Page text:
Figure 11. The possible interaction between sandblasted PMMA, APS and COS.


According to this investigation, the surface treatment method did not affect the growth of C.albicans, and the antifungal effect of PMMA coated with COS at 1 MFC and 2 MFC concentrations was not different after 16 and 48 hours. Denture wearers were advised to remove their dentures at night while sleeping, resulting in a total wear time of approximately 16 hours. While 48 hours of testing were based on the time that C.albicans was at the highest virulent growth phase, the stationary phase (Westwater et al., 2005). The mechanism of fungicide was not investigated in this work. However, previous studies mentioned that chitosan is a cationic polysaccharide that reacts with the negative charge on the fungal cell wall and harms the target cells by increasing permeability and finally leading to cell leakage and death (Park et al., 2008; Soliman et al., 2015; Phil et al., 2018). COS was investigated for its ability to affect C.albicans cells via this mechanism. COS exhibits the ability to interact with the fungal cell membrane, leading to the efflux of potassium ions (K+), acidification of the extracellular environment, elevation of the transmembrane potential, and enhanced absorption of calcium ions (Ca2+). Consequently, these processes collectively contribute to a reduction in the negative charge present on the surface of the fungal cell, ultimately resulting in the inhibition of the growth of C.albicans (Peña et al., 2013). Chitosan also prevents the formation of fungal infections by limiting the creation and maturation of biofilm and C.albicans adhesion to human mucosal cells. Furthermore, chitosan can penetrate the nucleus of fungal cells and bind to DNA, inhibiting the creation of mRNA and protein (Kong et al., 2010). Due to the limitations of this study, which included the use of chitosan oligosaccharide obtained from a single source, future studies must compare various sources of chitosan or other different derivatives to use COS-coated on PMMA surfaces for the treatment of oral candidiasis. Furthermore, the stability of COS coating should be investigated further to generate an efficient antifungal agent that can persist on PMMA longer and be more convenient for the patient to use. According to previous studies, chitosan has mucoadhesive properties and was used as a carrier for drugs in the ophthalmologic treatment (Khangtragool et al., 2008; 2009). Therefore, combining COS with other antifungal drugs, such as nystatin, should be investigated further to produce an effective antifungal effect. Moreover, chitosan should be used with caution in individuals who are allergic to crustaceans since the studies on allergic symptoms caused by chitosan are controversial (Kato et al., 2005; Waibel et al., 2011).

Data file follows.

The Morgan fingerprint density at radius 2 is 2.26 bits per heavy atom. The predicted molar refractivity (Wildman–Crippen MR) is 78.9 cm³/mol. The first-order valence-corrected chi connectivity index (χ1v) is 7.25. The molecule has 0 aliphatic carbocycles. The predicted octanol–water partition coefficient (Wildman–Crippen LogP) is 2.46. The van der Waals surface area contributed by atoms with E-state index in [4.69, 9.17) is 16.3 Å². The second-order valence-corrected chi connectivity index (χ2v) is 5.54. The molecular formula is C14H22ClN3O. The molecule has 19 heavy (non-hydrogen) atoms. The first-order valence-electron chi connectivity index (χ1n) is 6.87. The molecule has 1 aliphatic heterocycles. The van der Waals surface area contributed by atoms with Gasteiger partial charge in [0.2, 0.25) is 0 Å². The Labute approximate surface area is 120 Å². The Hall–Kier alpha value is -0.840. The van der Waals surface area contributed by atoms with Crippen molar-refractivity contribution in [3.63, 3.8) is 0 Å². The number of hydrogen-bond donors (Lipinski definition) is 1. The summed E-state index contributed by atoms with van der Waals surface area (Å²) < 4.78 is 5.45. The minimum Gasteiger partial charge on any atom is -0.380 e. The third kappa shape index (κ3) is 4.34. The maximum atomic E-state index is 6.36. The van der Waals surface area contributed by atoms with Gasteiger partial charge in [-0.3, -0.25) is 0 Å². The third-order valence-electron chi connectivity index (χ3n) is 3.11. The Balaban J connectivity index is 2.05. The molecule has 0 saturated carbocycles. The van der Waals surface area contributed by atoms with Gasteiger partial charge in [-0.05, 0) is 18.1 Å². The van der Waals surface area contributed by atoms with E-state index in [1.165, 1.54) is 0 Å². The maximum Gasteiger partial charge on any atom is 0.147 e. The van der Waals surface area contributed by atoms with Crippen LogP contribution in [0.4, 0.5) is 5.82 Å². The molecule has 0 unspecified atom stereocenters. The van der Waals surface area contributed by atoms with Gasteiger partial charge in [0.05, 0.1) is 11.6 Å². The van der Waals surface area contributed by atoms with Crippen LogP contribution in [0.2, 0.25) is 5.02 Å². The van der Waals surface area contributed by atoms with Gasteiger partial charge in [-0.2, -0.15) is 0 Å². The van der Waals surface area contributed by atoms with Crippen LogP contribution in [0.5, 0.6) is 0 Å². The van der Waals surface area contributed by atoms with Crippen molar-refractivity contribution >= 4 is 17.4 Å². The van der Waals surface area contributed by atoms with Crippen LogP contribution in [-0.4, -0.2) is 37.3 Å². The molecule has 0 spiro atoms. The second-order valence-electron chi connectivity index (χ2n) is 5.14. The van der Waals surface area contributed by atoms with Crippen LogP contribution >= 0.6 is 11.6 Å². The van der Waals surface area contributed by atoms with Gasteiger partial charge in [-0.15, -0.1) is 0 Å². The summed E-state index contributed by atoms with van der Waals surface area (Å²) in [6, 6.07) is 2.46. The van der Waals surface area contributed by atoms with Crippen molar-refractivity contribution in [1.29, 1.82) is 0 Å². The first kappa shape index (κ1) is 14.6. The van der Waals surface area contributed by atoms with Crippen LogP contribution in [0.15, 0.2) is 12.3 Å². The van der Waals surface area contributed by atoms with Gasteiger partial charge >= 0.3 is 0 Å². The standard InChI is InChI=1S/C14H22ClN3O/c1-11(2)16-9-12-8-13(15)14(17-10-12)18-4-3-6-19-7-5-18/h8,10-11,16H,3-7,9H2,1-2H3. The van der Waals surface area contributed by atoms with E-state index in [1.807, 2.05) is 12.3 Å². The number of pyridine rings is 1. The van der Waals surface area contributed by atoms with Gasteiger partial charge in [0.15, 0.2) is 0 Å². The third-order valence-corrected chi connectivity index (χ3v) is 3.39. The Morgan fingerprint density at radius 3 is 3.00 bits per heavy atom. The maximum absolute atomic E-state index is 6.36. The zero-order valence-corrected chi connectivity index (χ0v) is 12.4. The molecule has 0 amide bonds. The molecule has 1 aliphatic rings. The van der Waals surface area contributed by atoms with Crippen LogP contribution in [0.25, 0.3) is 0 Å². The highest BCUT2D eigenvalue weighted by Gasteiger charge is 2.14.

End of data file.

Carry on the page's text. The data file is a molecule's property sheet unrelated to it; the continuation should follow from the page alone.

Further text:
Within the limitations of this study, it can be concluded that the adhesion between PMMA and COS cannot be primarily attributed to micromechanical retention achieved through sandblasting. By using APS, COS can be coated onto PMMA. COS solution with a concentration of 830 mg/ml, when coated on PMMA, has been found to impact the activity of C. albicans. This suggests that it could potentially serve as an alternative to standard antifungal medicines, which are known to elicit drug resistance and cause changes in taste perception. This study may lead to the investigation of alternative treatments for patients with Candida-associated denture stomatitis, particularly those who require the use of their dentures for any purpose during pathology treatment.



The authors would like to express sincere gratitude to Thanapat Sastraruji, Ph.D. (Dental Research Center, Faculty of Dentistry, Chiang Mai University) for the statistical analysis advice. This study was supported by a research grant from the Faculty of Dentistry, Chiang Mai University.



The authors report no conflict of interest.



Chaijareenont, P., Takahashi, H., Nishiyama, N., and Arksornnukit, M. 2012. Effects of silane coupling agents and solutions of different polarity on PMMA bonding to alumina. Dental Materials Journal.  31: 610-616.


Chander, N. G. and Venkatraman, J. 2022. Mechanical properties and surface roughness of chitosan reinforced heat polymerized denture base resin. Journal of Prosthodontic Research.  66: 101-108.


Charasseangpaisarn, T., Wiwatwarrapan, C., and Leklerssiriwong, N. 2016. Ultrasonic cleaning reduces the residual monomer in acrylic resins. Journal of Dental Sciences.  11: 443-448.